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How the State Keeps You Working Long Hours

Entrepreneur Tim Ferriss found he had a mega-hit on his hands with his 2007 book, The 4-Hour Workweek, a paean to a new attitude toward work. In it, Ferriss recommends a four-step approach to balancing work and life in a way that leads to a more rewarding lifestyle. We are now nearing the day when his concepts can be applied to the economy as a whole.

Ferriss directly challenges notions of the firm and employment that are fundamental to how we think about — and regulate — work. While he doesn’t directly mention them, Ferriss puts Ronald Coase’s and F.A. Hayek’s theories to use in a way that CEOs, regulators, and legislators should follow.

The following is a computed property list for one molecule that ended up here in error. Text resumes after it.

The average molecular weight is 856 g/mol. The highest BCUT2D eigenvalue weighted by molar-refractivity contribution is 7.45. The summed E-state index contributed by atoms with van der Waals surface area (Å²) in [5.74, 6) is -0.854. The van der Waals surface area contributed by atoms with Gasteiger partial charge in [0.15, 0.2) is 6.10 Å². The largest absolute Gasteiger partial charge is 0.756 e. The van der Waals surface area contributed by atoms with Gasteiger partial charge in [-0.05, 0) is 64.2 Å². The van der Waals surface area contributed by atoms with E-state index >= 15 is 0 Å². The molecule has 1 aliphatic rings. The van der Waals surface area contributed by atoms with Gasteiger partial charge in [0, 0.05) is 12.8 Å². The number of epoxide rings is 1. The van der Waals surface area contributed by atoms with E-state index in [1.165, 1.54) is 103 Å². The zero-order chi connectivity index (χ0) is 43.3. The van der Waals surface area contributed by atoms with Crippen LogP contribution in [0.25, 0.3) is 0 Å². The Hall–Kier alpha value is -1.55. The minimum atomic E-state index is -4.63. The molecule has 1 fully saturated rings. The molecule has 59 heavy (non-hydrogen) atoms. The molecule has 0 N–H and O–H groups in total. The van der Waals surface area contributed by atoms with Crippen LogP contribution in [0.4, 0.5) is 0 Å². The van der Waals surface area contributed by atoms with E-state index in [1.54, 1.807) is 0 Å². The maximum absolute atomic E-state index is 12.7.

Ferriss advises a four-step framework for rethinking your work life, which goes by the acronym DEAL (though for many people it will be DELA). The steps are as follows:

  • Work out what you really want from life (“What excites you?”) and what it will take to get you there.
  • Eliminate tasks that take up time for little result; be effective rather than efficient.
  • Automate not just tasks but income streams as well.
  • Work when and where you want to by liberating yourself from the 9-to-5 routine and the physical office location (through remote working arrangements and flexible scheduling).

While Ferriss aims his framework at individuals trying to escape drudgery and live their dreams, there’s a lot here for a CEO to ponder. In fact, a lot of startups aim to be 4-hour companies.

Entrepreneurs, after all, launch businesses to follow a dream. Few companies are started without a vision of something greater — the definition. But failure to achieve the next three steps often drags a business down.

Companies can…

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